One stop on the football adventure for a family from the Pacific Northwest included Friday night's GW at Cabell Midland game. From left are Brent Meiser of Nampa, Idaho, Steve Meiser of Sherwood, Ore., and Wayne Lundberg of Redmond, Wash.
CHARLESTON, W.Va. -- A family from the Pacific Northwest is living every football fan's dream this weekend. And a good chunk of it was spent right here in West Virginia.Wayne Lundberg, 70, of Redmond. Wash., near Seattle, has been criss-crossing the eastern United States for much of the past week with two of his stepsons, attending games at the high school, college and pro level.On Friday, the self-described football nuts took in Cabell Midland's 49-40 victory over George Washington in Ona, then spent the night in Clarksburg in order to get to Morgantown in time for Saturday's noon WVU game against nationally-ranked Texas Tech.Sunday evening was spent at the Steelers-Ravens game in Pittsburgh, then they whisked off to Newark, N.J., and will attend tonight's Vikings-Giants contest in East Rutherford before heading home.
"I had a great impression of football in West Virginia - high school and college,'' Lundberg said.The adventure started off for Lundberg and Brent Meiser, 39, of Nampa, Idaho, on Wednesday when they flew into Cleveland and toured the Pro Football Hall of Fame in nearby Canton. The two of them took in Westerville Central's 54-35 win over Westerville South in a high school game Thursday night in the northern suburbs of Columbus, Ohio.The two drove to Morgantown the next day to meet Steve Meiser, 36, of Sherwood, Ore., who had a business meeting in Harrisburg, Pa., on Thursday before he could join the fun. The trio then zipped down the interstate to Ona for GW-Midland.The group certainly painted a curious sight wherever they went, each dressed in their favorite school's colors - Lundberg in his University of Washington purple and gold, Steve Meiser in Oregon green and yellow and Brent Meiser in Boise State blue and orange.
"A lot of people thought we were scouts because of the [clothes] we wore,'' Brent Meiser said. "It was kind of funny.''This isn't the first time Lundberg took off on an extended football blitz with one of his sons (which is what he calls them instead of stepsons - "I hate that word,'' he said).Four years ago, he and Steve made a similar trek, hitting a high school game in Texas on Thursday, then driving to the Boise State at Louisiana Tech on Friday and LSU at Alabama Saturday before flying to Philadelphia for the Eagles-Cowboys game on Monday.The three split driving duties on their current tour, during which they not only gorged themselves on football but also took the time to check out the scenic countryside of the Ohio-West Virginia-Pennsylvania region.
"What we saw of the state of West Virginia was really beautiful,'' Lundberg said. "I anticipated what we might see and most of the time it met with my expectations, rolling hills and forests and leaves turning. It was really pleasant.''All three visitors were quick to point out the hospitality they received during their adventure, especially in Ona.Cabell Midland served as a gracious host Friday for Lundberg and sons, introducing them to the crowd just before kickoff and giving them sideline passes to watch the game from field level and partake of the Touchdown Club's pregame meal.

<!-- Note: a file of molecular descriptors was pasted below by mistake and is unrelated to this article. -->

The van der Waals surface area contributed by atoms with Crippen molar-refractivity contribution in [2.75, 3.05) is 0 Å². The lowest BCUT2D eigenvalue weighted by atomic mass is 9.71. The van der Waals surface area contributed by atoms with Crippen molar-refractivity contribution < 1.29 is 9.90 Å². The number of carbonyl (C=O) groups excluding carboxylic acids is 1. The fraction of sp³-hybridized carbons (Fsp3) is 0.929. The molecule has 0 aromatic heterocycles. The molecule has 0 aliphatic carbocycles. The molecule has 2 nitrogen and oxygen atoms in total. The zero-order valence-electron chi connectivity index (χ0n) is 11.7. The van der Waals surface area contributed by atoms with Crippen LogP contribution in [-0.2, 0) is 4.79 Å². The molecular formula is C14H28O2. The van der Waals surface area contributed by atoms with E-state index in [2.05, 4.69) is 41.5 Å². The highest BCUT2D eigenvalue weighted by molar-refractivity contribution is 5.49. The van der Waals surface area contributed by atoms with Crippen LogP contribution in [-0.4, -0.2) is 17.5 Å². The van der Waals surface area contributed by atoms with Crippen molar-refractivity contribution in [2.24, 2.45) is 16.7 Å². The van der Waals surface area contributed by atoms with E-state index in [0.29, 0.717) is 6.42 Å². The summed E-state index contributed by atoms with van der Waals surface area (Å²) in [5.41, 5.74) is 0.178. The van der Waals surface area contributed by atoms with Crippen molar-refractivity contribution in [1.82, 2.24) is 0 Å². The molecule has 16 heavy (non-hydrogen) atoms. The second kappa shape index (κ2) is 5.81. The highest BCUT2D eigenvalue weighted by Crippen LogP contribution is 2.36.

"I had about a half-dozen people come up to talk about what we were doing,'' Lundberg said about fans at GW-Midland. "I spent most of the third quarter talking to one fellow who was really interested in the state of Washington and what Seattle was like."The facilities there were first-rate, significantly better than at the Westerville school we saw. Their soccer, softball, baseball fields were beautiful-looking, and those people should be proud of what they've got.''Lundberg said the three also enjoyed the atmosphere at Milan Puskar Stadium in Morgantown."It was really interesting,'' he said. "I think the folks get into the game a lot there - 'Let's go, Mountaineers,' ringing back and forth in the stadium. It was fun to experience."It was just a friendly crowd. About halfway through the game, one lady tapped me on the shoulder and asked me what my Huskies hat stood for. She thought it might be Connecticut or some local high school in West Virginia that had Huskies as a mascot."We sure got some strange looks coming into the stadium because of our clothes. But everyone was very friendly and took the time to say hello. We felt very much at ease visiting with people.''
The venture obviously took a lot of planning and patience, but all three were glad they did it."I would do it again in a heartbeat,'' Lundberg said.Reach Rick Ryan at 304-348-5175 or email@example.com.